The ministry said an education sector committee called the “Business Continuity Planning Team” was recently created to guide Saskatchewan schools through the challenges of the pandemic.

The group held its first two meetings earlier this week, the ministry said, and it will continue to meet regularly.

The committee is made up of representatives from the Department of Education, the Saskatchewan School Boards Association, the League of Educational Administrators, Directors and Superintendents, and the Saskatchewan Association of School Business Officials.

Patrick Maze, president of the Saskatchewan Teachers’ Federation, said the province must listen to educators when it comes to keeping schools safe during the pandemic. (Bryan Eneas/CBC)

The Saskatchewan Teachers’ Federation (STF) said they would have liked to have a seat at this table.

“If you don’t look at things from a teacher’s perspective, you have to assume that there will be implementation issues,” said STF President Patrick Maze. “We’re a bit frustrated because the government is trying to invent the flying plane and they really don’t seem to have a plan for education.”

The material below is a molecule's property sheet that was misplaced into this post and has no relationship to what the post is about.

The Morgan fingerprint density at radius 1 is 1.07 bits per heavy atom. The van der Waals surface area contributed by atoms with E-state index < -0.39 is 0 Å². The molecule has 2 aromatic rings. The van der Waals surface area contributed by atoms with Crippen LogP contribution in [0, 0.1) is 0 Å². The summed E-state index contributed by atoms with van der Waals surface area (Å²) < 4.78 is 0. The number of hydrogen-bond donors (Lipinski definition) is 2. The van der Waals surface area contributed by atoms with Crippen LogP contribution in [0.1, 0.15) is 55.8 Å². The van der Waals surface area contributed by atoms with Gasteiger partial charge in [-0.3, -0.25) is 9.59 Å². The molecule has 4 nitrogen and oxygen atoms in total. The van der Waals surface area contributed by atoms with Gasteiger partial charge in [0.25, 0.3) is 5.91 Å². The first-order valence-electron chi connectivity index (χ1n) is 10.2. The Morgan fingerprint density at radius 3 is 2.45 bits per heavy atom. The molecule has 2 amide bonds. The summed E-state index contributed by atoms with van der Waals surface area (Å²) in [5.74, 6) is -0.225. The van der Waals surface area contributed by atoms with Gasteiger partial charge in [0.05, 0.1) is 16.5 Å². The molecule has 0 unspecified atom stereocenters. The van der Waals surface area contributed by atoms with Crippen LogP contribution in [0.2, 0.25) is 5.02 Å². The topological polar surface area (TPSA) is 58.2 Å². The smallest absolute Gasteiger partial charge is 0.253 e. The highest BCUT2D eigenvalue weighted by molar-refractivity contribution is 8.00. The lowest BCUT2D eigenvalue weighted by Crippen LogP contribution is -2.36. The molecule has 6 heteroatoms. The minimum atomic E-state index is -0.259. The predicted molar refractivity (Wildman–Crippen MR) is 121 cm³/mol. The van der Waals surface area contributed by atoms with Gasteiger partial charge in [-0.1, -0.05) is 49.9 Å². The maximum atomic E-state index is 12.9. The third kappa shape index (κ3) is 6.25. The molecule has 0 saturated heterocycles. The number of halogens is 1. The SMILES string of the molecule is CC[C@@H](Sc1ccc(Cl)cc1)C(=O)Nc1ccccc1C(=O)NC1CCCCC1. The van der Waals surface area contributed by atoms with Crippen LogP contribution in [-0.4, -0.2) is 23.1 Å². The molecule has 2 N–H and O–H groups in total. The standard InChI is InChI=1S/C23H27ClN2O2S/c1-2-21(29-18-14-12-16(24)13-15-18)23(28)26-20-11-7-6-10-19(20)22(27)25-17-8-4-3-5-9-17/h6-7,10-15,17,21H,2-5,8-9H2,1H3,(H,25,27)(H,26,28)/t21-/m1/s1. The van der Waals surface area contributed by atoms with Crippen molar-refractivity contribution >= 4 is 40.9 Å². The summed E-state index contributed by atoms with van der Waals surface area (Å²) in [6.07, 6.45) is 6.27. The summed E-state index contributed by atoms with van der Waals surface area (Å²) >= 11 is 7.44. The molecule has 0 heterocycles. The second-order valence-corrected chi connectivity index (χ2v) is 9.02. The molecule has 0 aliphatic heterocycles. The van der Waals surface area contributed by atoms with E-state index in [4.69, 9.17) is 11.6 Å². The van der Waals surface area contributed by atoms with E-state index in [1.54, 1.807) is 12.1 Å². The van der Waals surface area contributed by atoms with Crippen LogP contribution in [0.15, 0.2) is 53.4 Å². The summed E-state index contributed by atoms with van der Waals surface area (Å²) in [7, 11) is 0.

Maze said if the province had followed the STF’s advice and delayed the start of in-class learning by at least a week, as most jurisdictions have done, Saskatchewan schools would not face the current level of COVID-19 cases and teacher shortages. .

“It would have been more responsible to take a few days, like every other province in Canada, and assess the situation and make sure we can provide a safe education for our students,” he said. “Unfortunately we didn’t – and now we are paying the price.”